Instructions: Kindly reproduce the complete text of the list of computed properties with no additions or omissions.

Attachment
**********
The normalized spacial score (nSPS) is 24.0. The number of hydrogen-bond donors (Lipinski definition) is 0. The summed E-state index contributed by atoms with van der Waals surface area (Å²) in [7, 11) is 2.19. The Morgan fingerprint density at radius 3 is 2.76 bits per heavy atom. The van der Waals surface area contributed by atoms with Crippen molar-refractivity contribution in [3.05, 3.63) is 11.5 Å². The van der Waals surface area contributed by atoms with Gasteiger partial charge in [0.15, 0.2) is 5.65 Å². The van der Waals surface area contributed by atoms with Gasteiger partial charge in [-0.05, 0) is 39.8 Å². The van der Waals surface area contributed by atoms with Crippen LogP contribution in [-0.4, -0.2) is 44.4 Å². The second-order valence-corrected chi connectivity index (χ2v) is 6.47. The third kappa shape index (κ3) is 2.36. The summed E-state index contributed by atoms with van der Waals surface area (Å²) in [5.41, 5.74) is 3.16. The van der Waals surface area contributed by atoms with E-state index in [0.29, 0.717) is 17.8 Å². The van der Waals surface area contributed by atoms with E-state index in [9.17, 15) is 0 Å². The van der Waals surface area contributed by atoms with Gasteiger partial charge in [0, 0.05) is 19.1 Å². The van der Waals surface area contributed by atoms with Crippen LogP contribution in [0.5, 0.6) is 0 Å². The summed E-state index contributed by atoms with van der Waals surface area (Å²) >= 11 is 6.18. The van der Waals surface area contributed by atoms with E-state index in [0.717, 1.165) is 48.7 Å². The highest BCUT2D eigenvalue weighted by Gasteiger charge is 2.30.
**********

The normalized spacial score (nSPS) is 24.0. The number of hydrogen-bond donors (Lipinski definition) is 0. The summed E-state index contributed by atoms with van der Waals surface area (Å²) in [7, 11) is 2.19. The Morgan fingerprint density at radius 3 is 2.76 bits per heavy atom. The van der Waals surface area contributed by atoms with Crippen molar-refractivity contribution in [3.05, 3.63) is 11.5 Å². The van der Waals surface area contributed by atoms with Gasteiger partial charge in [0.15, 0.2) is 5.65 Å². The van der Waals surface area contributed by atoms with Gasteiger partial charge in [-0.05, 0) is 39.8 Å². The van der Waals surface area contributed by atoms with Crippen LogP contribution in [-0.4, -0.2) is 44.4 Å². The second-order valence-corrected chi connectivity index (χ2v) is 6.47. The third kappa shape index (κ3) is 2.36. The summed E-state index contributed by atoms with van der Waals surface area (Å²) in [5.41, 5.74) is 3.16. The van der Waals surface area contributed by atoms with E-state index in [0.29, 0.717) is 17.8 Å². The van der Waals surface area contributed by atoms with E-state index in [9.17, 15) is 0 Å². The van der Waals surface area contributed by atoms with Gasteiger partial charge in [0, 0.05) is 19.1 Å². The van der Waals surface area contributed by atoms with Crippen LogP contribution in [0.5, 0.6) is 0 Å². The summed E-state index contributed by atoms with van der Waals surface area (Å²) >= 11 is 6.18. The van der Waals surface area contributed by atoms with E-state index in [0.717, 1.165) is 48.7 Å². The highest BCUT2D eigenvalue weighted by Gasteiger charge is 2.30.